For ME Awareness Day, Laura’s Pen has compiled her relevant articles on ME/CFS… [updated April 25 2018]
I normally go mad for ME Awareness Day. I have some grand idea, put it into action and make myself ill.
Last year when I wrote this post, I had to be sensible because I had an operation the same week, and this year I’m in the midst of wedding planning. But, rather than miss out on ME Awareness Day completely, I compiled all the things I’ve already done that people can use to spread some knowledge about ME/CFS, and some links you can use to help the fight for Awareness and funding.
Here are some quick links so you can skip to the things you’re most interested in:
The ME Adventures Comic
“What if?” A poem in response to people who say it must be nice sitting at home all day
Why I would love my friends to watch Unrest film
What would you do if you were cured tomorrow? Wordcloud
A Day in the life of ME video Diary
A Day in the life… (of various illnesses) live tweet
How to help raise ME Awareness/ME sufferers
Articles I found useful from elsewhere on the internet
This was my favourite ME Awareness piece, but it also really did me in. It’s a comic about two girls “Maddie”, who has ME and “Nancy” who is healthy.
The comic is all about how energy and exertion differ between the two women, and how their experience of meeting up for a coffee has a dramatic effect on Maddie and none on Nancy.
It also shows the effects of Post-Exertional Malaise, which is a worsening of symptoms 24-48 hours after exertion.
You can see the ME adventures comic here.
There is also a printable version if you would like to print it to use at Awareness events etc.
This is a poem that isn’t specifically about ME but is about the reality of being housebound by an illness.
It starts with a comment from an other “It must be nice sitting at home all day,” and then goes on to reply with a series of “What if?” questions that help to explain why it’s not.
It’s a video performance but you can also read it if you prefer on my post about it.
It’s also on Facebook if you want to share it.
Last year, a film called Unrest was realeased showing the story of one woman, Jen Brea, with ME and the lives of those hidden sufferers worldwide.
The results would not be surprising to patients but perhaps would be to some in the medical community.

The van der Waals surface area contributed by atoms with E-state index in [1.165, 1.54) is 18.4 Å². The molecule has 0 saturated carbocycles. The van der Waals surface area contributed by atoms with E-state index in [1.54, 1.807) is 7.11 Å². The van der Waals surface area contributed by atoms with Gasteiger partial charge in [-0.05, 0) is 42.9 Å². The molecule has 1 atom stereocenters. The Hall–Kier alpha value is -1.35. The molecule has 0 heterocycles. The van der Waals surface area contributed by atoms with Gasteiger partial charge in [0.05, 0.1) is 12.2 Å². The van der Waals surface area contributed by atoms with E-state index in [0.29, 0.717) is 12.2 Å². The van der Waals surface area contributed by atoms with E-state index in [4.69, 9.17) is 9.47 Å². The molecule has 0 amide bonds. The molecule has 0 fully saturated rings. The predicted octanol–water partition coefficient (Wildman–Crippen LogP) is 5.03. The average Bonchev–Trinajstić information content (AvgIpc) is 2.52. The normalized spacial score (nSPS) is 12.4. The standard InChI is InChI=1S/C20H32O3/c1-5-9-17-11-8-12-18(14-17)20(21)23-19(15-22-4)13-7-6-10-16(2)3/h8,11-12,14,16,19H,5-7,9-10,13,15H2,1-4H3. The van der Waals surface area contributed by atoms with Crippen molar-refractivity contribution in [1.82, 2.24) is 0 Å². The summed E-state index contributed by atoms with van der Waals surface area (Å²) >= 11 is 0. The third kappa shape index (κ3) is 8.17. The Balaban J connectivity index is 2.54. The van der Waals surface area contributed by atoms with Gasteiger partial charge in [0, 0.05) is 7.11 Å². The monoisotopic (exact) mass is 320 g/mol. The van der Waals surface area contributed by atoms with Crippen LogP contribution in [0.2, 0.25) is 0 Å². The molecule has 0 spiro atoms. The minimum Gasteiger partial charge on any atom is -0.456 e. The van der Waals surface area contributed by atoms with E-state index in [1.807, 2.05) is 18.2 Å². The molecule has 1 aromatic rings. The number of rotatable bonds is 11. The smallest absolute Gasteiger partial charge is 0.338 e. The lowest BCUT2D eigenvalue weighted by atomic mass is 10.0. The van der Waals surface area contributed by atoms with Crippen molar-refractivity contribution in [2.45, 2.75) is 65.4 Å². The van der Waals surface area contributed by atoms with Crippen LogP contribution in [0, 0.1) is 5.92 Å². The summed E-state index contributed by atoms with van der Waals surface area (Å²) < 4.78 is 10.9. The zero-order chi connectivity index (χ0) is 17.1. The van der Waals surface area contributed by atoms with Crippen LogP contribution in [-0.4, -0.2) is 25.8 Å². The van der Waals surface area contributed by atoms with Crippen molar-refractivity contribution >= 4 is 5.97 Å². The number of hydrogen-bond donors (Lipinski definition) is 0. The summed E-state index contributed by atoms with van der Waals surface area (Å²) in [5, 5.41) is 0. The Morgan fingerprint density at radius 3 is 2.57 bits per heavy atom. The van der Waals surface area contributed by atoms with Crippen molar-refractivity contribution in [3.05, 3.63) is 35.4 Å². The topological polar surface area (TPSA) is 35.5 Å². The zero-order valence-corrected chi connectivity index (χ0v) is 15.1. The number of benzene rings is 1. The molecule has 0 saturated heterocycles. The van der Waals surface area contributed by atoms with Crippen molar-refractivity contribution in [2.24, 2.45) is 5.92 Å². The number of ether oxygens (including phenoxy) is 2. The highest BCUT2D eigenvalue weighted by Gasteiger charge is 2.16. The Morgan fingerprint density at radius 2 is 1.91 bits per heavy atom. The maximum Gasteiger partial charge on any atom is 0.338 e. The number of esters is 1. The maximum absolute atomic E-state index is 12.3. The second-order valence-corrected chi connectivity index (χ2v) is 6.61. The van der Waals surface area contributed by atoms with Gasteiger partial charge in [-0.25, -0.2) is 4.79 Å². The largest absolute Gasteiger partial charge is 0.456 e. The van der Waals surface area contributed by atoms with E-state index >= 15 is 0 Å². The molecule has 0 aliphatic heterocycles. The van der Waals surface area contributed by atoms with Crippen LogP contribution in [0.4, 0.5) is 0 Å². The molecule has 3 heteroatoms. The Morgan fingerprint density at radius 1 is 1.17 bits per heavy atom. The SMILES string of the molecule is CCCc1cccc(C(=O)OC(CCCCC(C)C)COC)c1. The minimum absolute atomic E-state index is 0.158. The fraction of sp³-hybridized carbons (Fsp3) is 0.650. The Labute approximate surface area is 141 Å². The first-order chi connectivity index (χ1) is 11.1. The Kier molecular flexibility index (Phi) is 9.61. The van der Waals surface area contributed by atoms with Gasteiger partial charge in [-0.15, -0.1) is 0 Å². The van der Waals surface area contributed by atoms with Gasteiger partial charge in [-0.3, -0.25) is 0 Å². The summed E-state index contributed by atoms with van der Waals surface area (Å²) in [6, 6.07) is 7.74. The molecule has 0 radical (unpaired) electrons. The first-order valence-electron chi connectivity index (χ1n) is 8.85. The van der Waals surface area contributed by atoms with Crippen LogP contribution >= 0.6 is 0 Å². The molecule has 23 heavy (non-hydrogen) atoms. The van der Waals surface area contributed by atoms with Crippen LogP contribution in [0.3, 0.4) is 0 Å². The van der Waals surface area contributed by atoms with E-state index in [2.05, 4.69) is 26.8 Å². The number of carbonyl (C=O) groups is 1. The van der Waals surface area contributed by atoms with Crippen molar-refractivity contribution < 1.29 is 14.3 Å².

I made this a few years ago so I cringe to watch it now. A lot has changed since then and I’ve picked up three extra diagnosises since.
I’ve also learned to pace myself a lot better, so now I order shopping to my door rather than going in person and spending three days recovering.
I also pushed myself too hard that day I think because you start to become aware of how little you do when you record it! So keep that in mind too.
But while I may cringe, hopefully it’s still a good demonstration of what ME means to me and some others out there. View the blog about it now.
This was a recent update on my video diary. I tweeted throughout the day to show what I do and how I feel throughout the day.
Although, as it turns out, live tweeting takes a lot more energy than I’d wagered and I had to slow down by lunchtime and stop completely by dinner.
There are various things you can do. Sign petitions, donate Money or help the movement to demand more funding and awareness.
A good place to start would be MEAction.net. These guys organise protests, start petitions, send information to politicians and more.
In fact, there are protests taking place today throughout the world, you can find out where on the dedicated Millions Missing website. Follow the hashtag #millionsmissing on social media to see what’s going on.
Charities to Donate to to directly help fund research:
Invest in ME (UK based, run entirely by volunteers)
The Open Medicine Foundation (US based, funds research by world-renowned geneticist Dr Ron Davis and his team who have been making breakthroughs recently)
A fantastic TED talk on ME by Jen Brea in which she talks about the obstacles patients face in being diagnosed and treated.
This is a great article from Superpooped blog about the relentlessness of fatigue in ME/CFS.
And this article about “payback” on The Mighty describes how everything you do today takes from what you can do tomorrow (with interest).
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